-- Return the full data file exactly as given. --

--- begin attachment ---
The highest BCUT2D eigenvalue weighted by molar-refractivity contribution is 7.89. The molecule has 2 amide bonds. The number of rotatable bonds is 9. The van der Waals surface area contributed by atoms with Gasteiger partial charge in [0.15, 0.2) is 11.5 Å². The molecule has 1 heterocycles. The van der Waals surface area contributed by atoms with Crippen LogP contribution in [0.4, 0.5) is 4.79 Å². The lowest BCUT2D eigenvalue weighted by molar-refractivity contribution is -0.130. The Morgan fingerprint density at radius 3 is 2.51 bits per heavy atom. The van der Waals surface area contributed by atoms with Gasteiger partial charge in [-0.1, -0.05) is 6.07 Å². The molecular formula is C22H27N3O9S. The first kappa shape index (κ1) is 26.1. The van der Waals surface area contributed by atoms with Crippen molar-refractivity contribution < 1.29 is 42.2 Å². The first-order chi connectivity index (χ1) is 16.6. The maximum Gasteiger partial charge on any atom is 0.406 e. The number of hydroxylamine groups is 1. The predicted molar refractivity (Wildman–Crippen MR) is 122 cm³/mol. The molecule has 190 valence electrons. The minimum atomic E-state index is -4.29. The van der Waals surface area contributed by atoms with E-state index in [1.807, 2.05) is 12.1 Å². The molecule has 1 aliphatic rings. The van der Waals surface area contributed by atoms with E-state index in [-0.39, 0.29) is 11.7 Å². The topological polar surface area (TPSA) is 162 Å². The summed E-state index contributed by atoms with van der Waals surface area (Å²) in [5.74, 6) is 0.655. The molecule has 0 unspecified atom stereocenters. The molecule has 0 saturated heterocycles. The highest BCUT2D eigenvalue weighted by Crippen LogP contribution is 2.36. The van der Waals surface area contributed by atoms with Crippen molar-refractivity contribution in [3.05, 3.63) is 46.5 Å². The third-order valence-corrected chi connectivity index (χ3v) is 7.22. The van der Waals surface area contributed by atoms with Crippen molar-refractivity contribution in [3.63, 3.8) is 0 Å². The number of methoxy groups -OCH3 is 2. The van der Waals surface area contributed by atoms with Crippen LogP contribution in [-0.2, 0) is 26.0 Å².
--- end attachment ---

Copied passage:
The highest BCUT2D eigenvalue weighted by molar-refractivity contribution is 7.89. The molecule has 2 amide bonds. The number of rotatable bonds is 9. The van der Waals surface area contributed by atoms with Gasteiger partial charge in [0.15, 0.2) is 11.5 Å². The molecule has 1 heterocycles. The van der Waals surface area contributed by atoms with Crippen LogP contribution in [0.4, 0.5) is 4.79 Å². The lowest BCUT2D eigenvalue weighted by molar-refractivity contribution is -0.130. The Morgan fingerprint density at radius 3 is 2.51 bits per heavy atom. The van der Waals surface area contributed by atoms with Gasteiger partial charge in [-0.1, -0.05) is 6.07 Å². The molecular formula is C22H27N3O9S. The first kappa shape index (κ1) is 26.1. The van der Waals surface area contributed by atoms with Crippen molar-refractivity contribution < 1.29 is 42.2 Å². The first-order chi connectivity index (χ1) is 16.6. The maximum Gasteiger partial charge on any atom is 0.406 e. The number of hydroxylamine groups is 1. The predicted molar refractivity (Wildman–Crippen MR) is 122 cm³/mol. The molecule has 190 valence electrons. The minimum atomic E-state index is -4.29. The van der Waals surface area contributed by atoms with E-state index in [1.807, 2.05) is 12.1 Å². The molecule has 1 aliphatic rings. The van der Waals surface area contributed by atoms with E-state index in [-0.39, 0.29) is 11.7 Å². The topological polar surface area (TPSA) is 162 Å². The summed E-state index contributed by atoms with van der Waals surface area (Å²) in [5.74, 6) is 0.655. The molecule has 0 unspecified atom stereocenters. The molecule has 0 saturated heterocycles. The highest BCUT2D eigenvalue weighted by Crippen LogP contribution is 2.36. The van der Waals surface area contributed by atoms with Crippen molar-refractivity contribution in [3.05, 3.63) is 46.5 Å². The third-order valence-corrected chi connectivity index (χ3v) is 7.22. The van der Waals surface area contributed by atoms with Crippen molar-refractivity contribution in [3.63, 3.8) is 0 Å². The number of methoxy groups -OCH3 is 2. The van der Waals surface area contributed by atoms with Crippen LogP contribution in [-0.2, 0) is 26.0 Å².